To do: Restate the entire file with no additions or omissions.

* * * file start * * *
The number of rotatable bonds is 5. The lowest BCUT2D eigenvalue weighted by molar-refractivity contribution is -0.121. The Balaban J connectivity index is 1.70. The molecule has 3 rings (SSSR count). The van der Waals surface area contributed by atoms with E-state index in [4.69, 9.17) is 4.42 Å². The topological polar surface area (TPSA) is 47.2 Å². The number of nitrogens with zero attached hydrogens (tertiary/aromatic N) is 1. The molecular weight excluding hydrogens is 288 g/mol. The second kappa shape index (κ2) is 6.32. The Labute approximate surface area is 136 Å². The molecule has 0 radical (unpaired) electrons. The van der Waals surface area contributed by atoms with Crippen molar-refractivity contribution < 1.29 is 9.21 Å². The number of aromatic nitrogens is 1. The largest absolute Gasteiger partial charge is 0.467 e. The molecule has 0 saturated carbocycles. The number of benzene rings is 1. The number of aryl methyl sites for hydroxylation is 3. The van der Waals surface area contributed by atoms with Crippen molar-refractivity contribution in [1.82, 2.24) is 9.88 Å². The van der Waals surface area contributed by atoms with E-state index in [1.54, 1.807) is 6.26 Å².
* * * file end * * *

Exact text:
The number of rotatable bonds is 5. The lowest BCUT2D eigenvalue weighted by molar-refractivity contribution is -0.121. The Balaban J connectivity index is 1.70. The molecule has 3 rings (SSSR count). The van der Waals surface area contributed by atoms with E-state index in [4.69, 9.17) is 4.42 Å². The topological polar surface area (TPSA) is 47.2 Å². The number of nitrogens with zero attached hydrogens (tertiary/aromatic N) is 1. The molecular weight excluding hydrogens is 288 g/mol. The second kappa shape index (κ2) is 6.32. The Labute approximate surface area is 136 Å². The molecule has 0 radical (unpaired) electrons. The van der Waals surface area contributed by atoms with Crippen molar-refractivity contribution < 1.29 is 9.21 Å². The number of aromatic nitrogens is 1. The largest absolute Gasteiger partial charge is 0.467 e. The molecule has 0 saturated carbocycles. The number of benzene rings is 1. The number of aryl methyl sites for hydroxylation is 3. The van der Waals surface area contributed by atoms with Crippen molar-refractivity contribution in [1.82, 2.24) is 9.88 Å². The van der Waals surface area contributed by atoms with E-state index in [1.54, 1.807) is 6.26 Å².